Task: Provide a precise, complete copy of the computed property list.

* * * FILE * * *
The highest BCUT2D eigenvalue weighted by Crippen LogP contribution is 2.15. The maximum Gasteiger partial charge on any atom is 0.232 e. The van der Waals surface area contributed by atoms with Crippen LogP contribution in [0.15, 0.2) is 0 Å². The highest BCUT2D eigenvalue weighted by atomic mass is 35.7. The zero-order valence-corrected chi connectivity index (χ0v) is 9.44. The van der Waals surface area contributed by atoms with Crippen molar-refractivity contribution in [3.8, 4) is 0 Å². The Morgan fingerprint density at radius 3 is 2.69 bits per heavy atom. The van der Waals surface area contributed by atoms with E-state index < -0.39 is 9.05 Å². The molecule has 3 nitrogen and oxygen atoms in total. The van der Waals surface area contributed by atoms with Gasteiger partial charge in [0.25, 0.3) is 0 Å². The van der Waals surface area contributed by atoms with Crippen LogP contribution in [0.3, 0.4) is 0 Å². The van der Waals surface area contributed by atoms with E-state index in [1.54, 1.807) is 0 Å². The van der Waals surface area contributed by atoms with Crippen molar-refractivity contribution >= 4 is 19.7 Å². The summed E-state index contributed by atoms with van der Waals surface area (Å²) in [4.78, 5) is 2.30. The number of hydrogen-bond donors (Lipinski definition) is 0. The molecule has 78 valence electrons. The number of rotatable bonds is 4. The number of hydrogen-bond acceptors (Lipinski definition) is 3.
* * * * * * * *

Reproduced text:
The highest BCUT2D eigenvalue weighted by Crippen LogP contribution is 2.15. The maximum Gasteiger partial charge on any atom is 0.232 e. The van der Waals surface area contributed by atoms with Crippen LogP contribution in [0.15, 0.2) is 0 Å². The highest BCUT2D eigenvalue weighted by atomic mass is 35.7. The zero-order valence-corrected chi connectivity index (χ0v) is 9.44. The van der Waals surface area contributed by atoms with Crippen molar-refractivity contribution in [3.8, 4) is 0 Å². The Morgan fingerprint density at radius 3 is 2.69 bits per heavy atom. The van der Waals surface area contributed by atoms with E-state index < -0.39 is 9.05 Å². The molecule has 3 nitrogen and oxygen atoms in total. The van der Waals surface area contributed by atoms with Gasteiger partial charge in [0.25, 0.3) is 0 Å². The van der Waals surface area contributed by atoms with Crippen LogP contribution in [0.3, 0.4) is 0 Å². The van der Waals surface area contributed by atoms with E-state index in [1.54, 1.807) is 0 Å². The van der Waals surface area contributed by atoms with Crippen molar-refractivity contribution >= 4 is 19.7 Å². The summed E-state index contributed by atoms with van der Waals surface area (Å²) in [4.78, 5) is 2.30. The number of hydrogen-bond donors (Lipinski definition) is 0. The molecule has 78 valence electrons. The number of rotatable bonds is 4. The number of hydrogen-bond acceptors (Lipinski definition) is 3.